Memoirs of a Nurse
*This post contains graphic descriptions
As I sink myself into the warm water that fills the bath tub I feel some of the tension roll off. The sweet smell of soap fills the steaming air and I close my eyes to try and make peace with the day I just had. It replays in my mind….
I’m standing in my patients room charting and chatting when I hear something gurgling. I look up and there is blood overflowing from his mouth. All down the front of him, like lava errupting from a volcano. His eyes are huge and desperate. He is aspirating on it. I grab the suction, yell for help. His blood pressure is dropping. We all begin to move quickly. Medications are being hung. A rapid transfusion of fluid to be followed by blood is started. Get him down. Get him intubated. Get a large central line IV in. He is bleeding arterialy. The doctor and team to scope and stop the bleeding are on their way. Blood is going everywhere. He is now on mechanical ventilation and blood is flowing out around the breathing tube, streaming down his cheeks into a pool behind his body. His blood pressure is dropping rapidly. There’s no pulse. The red CPR button to flatten the bed gets smashed under my foot, someone pushes the blue button on the wall. I’m kneeling on a bed, hunched over my hands that are folded over each other. The base of my palm rythmically pounding on his chest. I am in this position without even thinking about it anymore. The red cart roles into the room along with many people huffing from their run here. There is discussion of what happened. Pause compressions, role the patient, get the board under him and the defribrilator pads on. Get back on the chest. Someone is sobbing hysterically. His wife, I forgot about her. We had just been discussing their grandkids. Thank God there is a chaplain that just got here. Syringes get pushed, discussion is made, round after round of rythm checks and electrical shocks are given. His body jumps each time and returns to its flaccid state. The teamwork in the room is palpable. Time is ticking. Ribs begin to rub and crunch as they crack from the pressure. Finger tips and toes begin to turn dusky. You can start to feel something creeping into the room. A fog settling in as we know it is time to stop. Its getting thick as something heroic begins to feel disgusting. As saving life starts to feel disrespectful of the fragility that makes it beautiful. As dignity begins slipping away, things start getting quieter. We keep going through the motions. Try a few more things. We wait for the doctor to tell us to stop. And he does. People begin to wander out and we are left alone with this body. We have to make him presentable to his family. His arms are laying limply off the sides of the bed. Items are strung everywhere from the whirlwind that just insued, some blood splattered here and there. There is a breathing tube still reaching out from the mouth making this human look alien. I lift his arms back on the bed, remove some equipment, wipe up the blood. I pull out a crisp white sheet and lay it over him, like somehow this will make this less messy.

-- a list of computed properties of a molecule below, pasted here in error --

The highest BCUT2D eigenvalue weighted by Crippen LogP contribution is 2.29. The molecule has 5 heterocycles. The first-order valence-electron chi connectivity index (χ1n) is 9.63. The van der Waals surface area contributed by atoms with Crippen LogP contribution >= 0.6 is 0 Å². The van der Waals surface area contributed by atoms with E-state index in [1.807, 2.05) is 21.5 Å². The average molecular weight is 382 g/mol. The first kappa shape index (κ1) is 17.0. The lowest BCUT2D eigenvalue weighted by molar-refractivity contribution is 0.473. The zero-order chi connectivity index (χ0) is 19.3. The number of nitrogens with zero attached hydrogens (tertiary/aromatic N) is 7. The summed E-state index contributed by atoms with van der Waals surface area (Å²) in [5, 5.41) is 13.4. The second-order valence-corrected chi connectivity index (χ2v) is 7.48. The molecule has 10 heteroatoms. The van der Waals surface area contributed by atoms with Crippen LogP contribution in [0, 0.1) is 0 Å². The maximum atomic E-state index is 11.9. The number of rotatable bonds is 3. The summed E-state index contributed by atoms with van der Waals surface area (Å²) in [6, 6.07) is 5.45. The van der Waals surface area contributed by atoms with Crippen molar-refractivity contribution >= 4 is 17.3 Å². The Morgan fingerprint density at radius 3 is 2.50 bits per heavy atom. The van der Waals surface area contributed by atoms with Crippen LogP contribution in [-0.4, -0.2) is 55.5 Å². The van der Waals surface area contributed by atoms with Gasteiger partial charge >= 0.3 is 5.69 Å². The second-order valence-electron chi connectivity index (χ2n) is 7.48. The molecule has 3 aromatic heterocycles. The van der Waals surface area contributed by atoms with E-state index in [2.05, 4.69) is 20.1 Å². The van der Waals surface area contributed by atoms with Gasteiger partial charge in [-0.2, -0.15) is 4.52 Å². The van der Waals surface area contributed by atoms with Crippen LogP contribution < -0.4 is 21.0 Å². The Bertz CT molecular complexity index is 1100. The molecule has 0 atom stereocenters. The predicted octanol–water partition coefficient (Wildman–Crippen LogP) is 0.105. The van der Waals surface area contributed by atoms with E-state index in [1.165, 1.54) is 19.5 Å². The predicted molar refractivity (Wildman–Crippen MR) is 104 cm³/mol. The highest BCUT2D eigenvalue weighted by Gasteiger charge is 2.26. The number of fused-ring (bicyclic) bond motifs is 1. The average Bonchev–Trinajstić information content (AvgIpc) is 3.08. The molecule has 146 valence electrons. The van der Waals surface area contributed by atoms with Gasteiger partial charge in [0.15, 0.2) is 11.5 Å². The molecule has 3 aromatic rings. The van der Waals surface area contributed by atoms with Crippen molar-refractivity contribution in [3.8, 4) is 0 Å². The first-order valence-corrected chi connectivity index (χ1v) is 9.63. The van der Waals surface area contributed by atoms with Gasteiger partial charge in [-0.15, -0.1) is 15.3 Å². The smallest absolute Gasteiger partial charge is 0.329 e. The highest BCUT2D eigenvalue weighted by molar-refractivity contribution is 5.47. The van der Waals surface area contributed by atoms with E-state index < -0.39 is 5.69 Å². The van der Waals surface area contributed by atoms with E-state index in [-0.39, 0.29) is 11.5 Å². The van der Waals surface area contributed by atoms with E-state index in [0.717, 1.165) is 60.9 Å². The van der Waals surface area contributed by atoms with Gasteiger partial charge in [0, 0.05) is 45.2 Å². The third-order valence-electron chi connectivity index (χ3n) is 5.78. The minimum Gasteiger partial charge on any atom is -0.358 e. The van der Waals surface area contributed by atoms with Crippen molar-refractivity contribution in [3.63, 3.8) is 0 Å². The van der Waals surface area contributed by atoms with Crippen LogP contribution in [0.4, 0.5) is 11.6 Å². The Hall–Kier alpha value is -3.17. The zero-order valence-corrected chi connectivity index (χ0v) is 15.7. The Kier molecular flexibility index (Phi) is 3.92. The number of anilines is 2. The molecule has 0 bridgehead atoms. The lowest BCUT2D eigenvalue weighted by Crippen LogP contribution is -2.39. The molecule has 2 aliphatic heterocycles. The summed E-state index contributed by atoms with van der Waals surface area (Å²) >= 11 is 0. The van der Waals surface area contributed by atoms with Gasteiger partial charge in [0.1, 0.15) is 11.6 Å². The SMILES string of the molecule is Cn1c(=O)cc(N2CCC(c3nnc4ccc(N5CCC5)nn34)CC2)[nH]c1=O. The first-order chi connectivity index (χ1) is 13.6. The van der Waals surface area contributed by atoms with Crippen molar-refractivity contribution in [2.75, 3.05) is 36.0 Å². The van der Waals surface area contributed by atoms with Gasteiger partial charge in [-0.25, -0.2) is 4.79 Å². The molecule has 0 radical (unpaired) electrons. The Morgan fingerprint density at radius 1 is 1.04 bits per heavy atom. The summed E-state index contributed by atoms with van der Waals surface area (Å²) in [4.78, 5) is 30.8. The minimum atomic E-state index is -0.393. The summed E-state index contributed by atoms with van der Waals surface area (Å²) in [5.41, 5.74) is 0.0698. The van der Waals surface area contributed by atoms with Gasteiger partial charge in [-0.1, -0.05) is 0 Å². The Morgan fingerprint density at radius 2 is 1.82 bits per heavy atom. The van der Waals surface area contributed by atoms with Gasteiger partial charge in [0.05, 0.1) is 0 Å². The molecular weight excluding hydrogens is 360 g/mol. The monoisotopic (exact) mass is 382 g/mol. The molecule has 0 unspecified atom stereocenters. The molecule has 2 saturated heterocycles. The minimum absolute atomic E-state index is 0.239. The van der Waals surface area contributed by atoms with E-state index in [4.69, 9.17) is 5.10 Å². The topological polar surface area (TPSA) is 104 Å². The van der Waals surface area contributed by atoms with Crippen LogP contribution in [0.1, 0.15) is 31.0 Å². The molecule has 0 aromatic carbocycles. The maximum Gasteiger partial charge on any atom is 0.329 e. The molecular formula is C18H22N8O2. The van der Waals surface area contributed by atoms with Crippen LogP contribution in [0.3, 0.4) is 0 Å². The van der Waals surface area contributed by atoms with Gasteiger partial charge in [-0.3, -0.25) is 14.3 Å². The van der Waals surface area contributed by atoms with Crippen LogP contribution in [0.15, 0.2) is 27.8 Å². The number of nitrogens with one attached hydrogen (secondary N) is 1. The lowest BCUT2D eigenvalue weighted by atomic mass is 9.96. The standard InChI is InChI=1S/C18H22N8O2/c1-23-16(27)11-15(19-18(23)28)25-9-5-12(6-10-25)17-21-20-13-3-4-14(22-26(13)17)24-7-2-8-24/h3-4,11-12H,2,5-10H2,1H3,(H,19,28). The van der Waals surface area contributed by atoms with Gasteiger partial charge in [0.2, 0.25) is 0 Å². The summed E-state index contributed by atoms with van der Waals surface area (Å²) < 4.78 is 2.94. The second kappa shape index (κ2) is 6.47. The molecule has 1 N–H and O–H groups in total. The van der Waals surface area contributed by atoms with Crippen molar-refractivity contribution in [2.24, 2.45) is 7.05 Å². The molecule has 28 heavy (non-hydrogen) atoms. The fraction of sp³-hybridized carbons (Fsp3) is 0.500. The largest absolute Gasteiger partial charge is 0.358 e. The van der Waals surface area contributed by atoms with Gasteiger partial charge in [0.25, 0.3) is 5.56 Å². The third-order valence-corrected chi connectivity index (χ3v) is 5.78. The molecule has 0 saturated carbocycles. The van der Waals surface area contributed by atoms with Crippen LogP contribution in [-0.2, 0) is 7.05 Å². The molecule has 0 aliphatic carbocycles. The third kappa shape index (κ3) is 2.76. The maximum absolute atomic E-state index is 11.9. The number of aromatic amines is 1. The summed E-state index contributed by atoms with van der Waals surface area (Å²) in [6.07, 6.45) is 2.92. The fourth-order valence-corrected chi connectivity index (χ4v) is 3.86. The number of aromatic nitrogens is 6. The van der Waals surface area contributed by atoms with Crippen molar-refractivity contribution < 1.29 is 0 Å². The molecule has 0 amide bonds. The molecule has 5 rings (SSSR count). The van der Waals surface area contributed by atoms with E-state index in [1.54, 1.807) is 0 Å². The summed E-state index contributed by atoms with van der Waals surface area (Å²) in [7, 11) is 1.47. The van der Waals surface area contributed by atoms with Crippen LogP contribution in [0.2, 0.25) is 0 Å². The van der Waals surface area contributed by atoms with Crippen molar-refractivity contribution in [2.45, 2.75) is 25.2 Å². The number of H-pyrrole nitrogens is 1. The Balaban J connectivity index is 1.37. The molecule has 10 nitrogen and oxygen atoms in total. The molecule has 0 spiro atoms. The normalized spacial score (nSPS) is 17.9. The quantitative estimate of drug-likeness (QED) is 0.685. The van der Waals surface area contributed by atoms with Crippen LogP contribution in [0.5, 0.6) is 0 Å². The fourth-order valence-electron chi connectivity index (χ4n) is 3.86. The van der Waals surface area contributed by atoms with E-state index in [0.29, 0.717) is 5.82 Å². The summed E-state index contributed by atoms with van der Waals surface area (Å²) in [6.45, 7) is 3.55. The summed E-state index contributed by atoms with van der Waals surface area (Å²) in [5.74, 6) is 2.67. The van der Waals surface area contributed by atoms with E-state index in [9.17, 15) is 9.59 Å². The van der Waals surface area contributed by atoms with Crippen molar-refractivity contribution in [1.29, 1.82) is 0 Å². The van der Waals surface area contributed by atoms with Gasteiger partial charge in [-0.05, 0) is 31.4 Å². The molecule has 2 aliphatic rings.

New people come into the room. The people that love him. Did we do right by them? They look lost and dazed. Like they are looking through murkey water trying to understand. I give them kleenex and offer a chair, because what else am I to do? Shouldn’t I do more? They stand. His wife grabs his hand and lays herself over him and sobs that deep gut wrenching sob that is heartbreak. I feel myself going to crack. I step out quickly before I do. Block it out, block it out, block it out. Sometimes, I cross my arms so that I can hide that I am pinching myself so that I don’t cry. Because if we aren’t strong who will be?
I sit at the computer and chart. Someone comes up and says “Let me know when the funeral home comes so that we can stat clean the room. We have a patient in the ED that needs to come up.”
An hour later a gurney roles into a nice clean room, sunshine beaming in from the big windows. I smile and greet them “Hi, I’m going to be your nurse today.”
My eyes open and I am there in the privacy of my home. That warm water hugs me and sometimes I let the tears flow. I have to get it out of me. The heartache of humanity is sometimes more than I can stand. I’m not sure at moments like these how I can feel so heavy and empty at the same time. Isn’t that a contradiction?
I do not mean to spoil myself with hot baths, warm cups of coffee or making what seems like a frivilous meal. These simple things are just ways that I lick my wounds. Sometimes, I just have to be still and look at something beautiful. Sometimes I need to let loose, or scream or run until I feel empty of the suffering I witness.
This is a lot of why I cook. Sure there is all of the health stuff that everyone who knows me knows that I care about, but cooking is my escape into beauty and creativity. All of the colors, flavors, textures and aromas soothe and nourish the ache and evoke emotion. It is my therapy. To keep going I have to cultivate life back into me somehow and creating the experience of a meal helps with that. A meal represents memories, gatherings and connections with my loved ones. It is an art that serves those I love. Oh and how I want to serve them after my days in those walls at work!
I don’t know exactly why I am sharing this. I guess just so that others who are nurses know that they are not alone in these feelings. And for those that are not nurses, may you get a glimpse into what goes on in our minds. We carry countless stories like these around with us.
Please forgive me if I linger too long over something beautiful or simply seem far away in my mind somewhere. This is sometimes how I wrestle with these things I’ve shared here.